I’ve had a love of science fiction, fantasy, and superheroes since I was a small kid. I remember my brothers and I all getting our weekly comic magazines, each filled with different artists and storylines. My favorite was a magazine called Pif Gadget. Particularly, I remember falling in love with the work of Raymond Poïvet, and his science fiction series called Les Pionniers de l’Espérance.
As I began drawing, and throughout my artistic career, I’ve been drawn to the style of many of the great artists in the field. Here’s a few of the ones who most influenced me:
John Buscema was the artist I was most influenced by when I first began drawing. His work was all over the Marvel universe of comic magazines, including The Silver Surfer, and The Avengers. Buscema’s style was iconic in it’s bold lines and movement, but was more accessible to me to imitate than the more complicated drawings of Jack Kirby of both Marvel and DC fame.
Buscema, Kirby, and later, Bernie Wrightson (and his series, The Swamp Thing) and Frank Frazetta showcased a unique American style of drawing superhero, fantasy and horror comics with a lot of action, movement, and detailed linework.
At the same time I was drawn to the American comic style, I was also influenced by French and Belgian artists such as André Franquin and later Marc Wasterlain. Where the American style had more edges and sharp lines, Franquin’s style was both very dynamic and fluid for a more playful feel. As for Wasterlain, he introduced a new inking style that broke the clean inking line that was so ubiquitous in the comic industry, and encouraged me to explore different line work in my early animation career.
When I turned 15, I first discovered Metal Hurlant (Heavy Metal) magazine – starting with issue 7, to be exact. Metal Hurlant was a game changer for me. There were 4 artists highlighted in the magazine who were responsible for completely changing the face of the comic book industry: Bilal, Druillet, Meziere, and most importantly to me – Moebius. Each had a very powerful, unique style, but Moebius in particular had a way of visual storytelling that was unparalleled and a technique that was flawless. I found my style changing quickly from superheroes and monsters to drawing Moebius’ famous character, Arzach, over and over again. By the time I was in art school, I was mimicking the crazy complicated images of both Moebius and Druillet in my own work and mixing it with Wrightson to illustrate superheroes.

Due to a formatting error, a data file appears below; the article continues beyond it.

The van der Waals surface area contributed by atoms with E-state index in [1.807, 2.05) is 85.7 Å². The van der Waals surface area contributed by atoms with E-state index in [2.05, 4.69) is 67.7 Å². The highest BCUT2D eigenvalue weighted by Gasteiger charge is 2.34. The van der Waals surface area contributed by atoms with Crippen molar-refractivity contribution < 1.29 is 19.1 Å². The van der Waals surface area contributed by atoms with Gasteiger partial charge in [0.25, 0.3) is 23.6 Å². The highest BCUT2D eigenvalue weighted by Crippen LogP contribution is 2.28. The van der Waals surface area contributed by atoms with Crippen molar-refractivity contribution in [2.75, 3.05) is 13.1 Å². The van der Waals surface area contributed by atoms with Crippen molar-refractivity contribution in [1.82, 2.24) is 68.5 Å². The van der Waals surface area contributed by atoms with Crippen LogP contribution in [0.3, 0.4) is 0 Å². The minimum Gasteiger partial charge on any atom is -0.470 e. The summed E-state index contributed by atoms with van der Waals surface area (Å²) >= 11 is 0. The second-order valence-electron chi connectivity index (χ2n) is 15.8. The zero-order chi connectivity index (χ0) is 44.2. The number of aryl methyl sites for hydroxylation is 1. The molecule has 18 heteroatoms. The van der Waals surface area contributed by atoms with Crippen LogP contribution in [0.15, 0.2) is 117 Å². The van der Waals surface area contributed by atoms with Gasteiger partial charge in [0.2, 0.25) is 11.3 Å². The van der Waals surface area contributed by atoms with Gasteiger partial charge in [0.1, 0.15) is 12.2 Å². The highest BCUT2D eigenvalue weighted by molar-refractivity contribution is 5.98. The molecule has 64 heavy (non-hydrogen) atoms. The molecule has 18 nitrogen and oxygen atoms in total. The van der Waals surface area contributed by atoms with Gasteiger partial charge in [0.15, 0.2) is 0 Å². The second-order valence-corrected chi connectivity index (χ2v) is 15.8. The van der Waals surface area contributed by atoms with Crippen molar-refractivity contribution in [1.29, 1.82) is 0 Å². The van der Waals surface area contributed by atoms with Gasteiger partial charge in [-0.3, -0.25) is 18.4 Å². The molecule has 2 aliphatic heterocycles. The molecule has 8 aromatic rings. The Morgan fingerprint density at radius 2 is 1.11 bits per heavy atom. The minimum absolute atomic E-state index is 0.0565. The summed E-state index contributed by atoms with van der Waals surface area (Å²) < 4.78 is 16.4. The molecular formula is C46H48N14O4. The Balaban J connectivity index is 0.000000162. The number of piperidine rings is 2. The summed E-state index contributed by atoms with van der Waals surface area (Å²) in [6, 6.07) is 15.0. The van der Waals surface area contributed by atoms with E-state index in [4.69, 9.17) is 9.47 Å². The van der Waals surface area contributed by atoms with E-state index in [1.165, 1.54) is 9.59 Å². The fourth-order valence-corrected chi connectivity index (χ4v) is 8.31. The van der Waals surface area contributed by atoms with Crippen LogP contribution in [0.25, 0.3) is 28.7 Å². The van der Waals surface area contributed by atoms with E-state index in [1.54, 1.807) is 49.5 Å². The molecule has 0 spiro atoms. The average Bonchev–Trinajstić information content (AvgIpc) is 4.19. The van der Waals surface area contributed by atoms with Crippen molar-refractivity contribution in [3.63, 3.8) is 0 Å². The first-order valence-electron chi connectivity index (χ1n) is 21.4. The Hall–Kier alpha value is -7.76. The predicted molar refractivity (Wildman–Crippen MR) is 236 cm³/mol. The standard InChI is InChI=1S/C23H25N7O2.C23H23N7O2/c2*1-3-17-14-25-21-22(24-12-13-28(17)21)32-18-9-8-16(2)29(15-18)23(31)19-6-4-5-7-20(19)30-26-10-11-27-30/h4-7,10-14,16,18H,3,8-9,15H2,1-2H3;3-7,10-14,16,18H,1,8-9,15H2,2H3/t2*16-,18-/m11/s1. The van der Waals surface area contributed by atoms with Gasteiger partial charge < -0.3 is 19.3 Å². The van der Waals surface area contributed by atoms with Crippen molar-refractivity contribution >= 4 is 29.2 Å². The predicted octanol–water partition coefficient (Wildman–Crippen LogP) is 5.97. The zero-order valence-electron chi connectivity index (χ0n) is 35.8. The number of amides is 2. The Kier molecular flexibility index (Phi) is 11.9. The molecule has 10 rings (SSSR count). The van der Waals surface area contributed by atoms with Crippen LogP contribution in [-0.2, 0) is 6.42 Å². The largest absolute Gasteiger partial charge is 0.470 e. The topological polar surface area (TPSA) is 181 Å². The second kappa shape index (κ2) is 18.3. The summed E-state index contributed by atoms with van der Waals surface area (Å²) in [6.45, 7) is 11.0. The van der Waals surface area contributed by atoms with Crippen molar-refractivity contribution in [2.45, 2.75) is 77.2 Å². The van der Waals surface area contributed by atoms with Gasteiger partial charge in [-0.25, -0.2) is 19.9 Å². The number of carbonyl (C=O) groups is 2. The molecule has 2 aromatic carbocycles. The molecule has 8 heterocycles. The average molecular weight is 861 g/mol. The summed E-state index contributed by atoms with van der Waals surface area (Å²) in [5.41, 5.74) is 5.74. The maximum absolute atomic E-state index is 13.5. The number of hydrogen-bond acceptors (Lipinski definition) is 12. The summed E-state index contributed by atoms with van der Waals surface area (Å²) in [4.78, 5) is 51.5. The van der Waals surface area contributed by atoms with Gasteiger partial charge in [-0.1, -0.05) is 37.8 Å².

As I progressed through art school, I was exposed to many new artists, both in the traditional arts, and the comic and entertainment industries. I was 17 when Alien was released, featuring much work by Moebius, and also Chris Foss.
I was a big fan of Chris Foss before Alien because of the tons of book covers he had painted – I bought most of my science fiction books based on his art. But while I admired and appreciated Foss’ work, his style didn’t come to be an influence until much later in my career, when I began to shift from animation to painting and started learning Photoshop. In particular, I appreciated the unusual and organic shapes of his ships and vehicles, how he pushed the boundaries of what the future of space travel could look like.
Shortly after Alien was released, came Blade Runner, another classic science fiction film. Blade Runner introduced me to the incredible work of Syd Mead. Similar to Foss, I was in awe of Mead’s work, but it didn’t apply to my work until I began painting more regularly. I was particularly drawn to how Mead envisions landscapes and cityscapes with both such vastness and such technical detail from his experience as an industrial designer.
Many years later, a friend introduced me to John Berkey’s first book Painted Space. Berkey’s paintings has a similar theme as Chris Foss, with a focus on space fantasy. Where I liked the technicality of Mead’s painting style, I equally liked Berkey’s more abstract and painterly work. Just when I was starting with Photoshop, Berkey caused me to completely rethink my approach, and push for a more painterly, abstract feel while capturing enough detail to give a powerful sense of scale and scope.
I could list a dozen more artists who have inspired me over the years – from Renaissance painters to science fiction illustrators – each leaving a particular impression on my work. Though over experience, I’ve developed my own distinct style, I’m constantly looking for new approaches to keep the work fresh and challenging.
Muddy Colors, who have been some of your top artistic influences?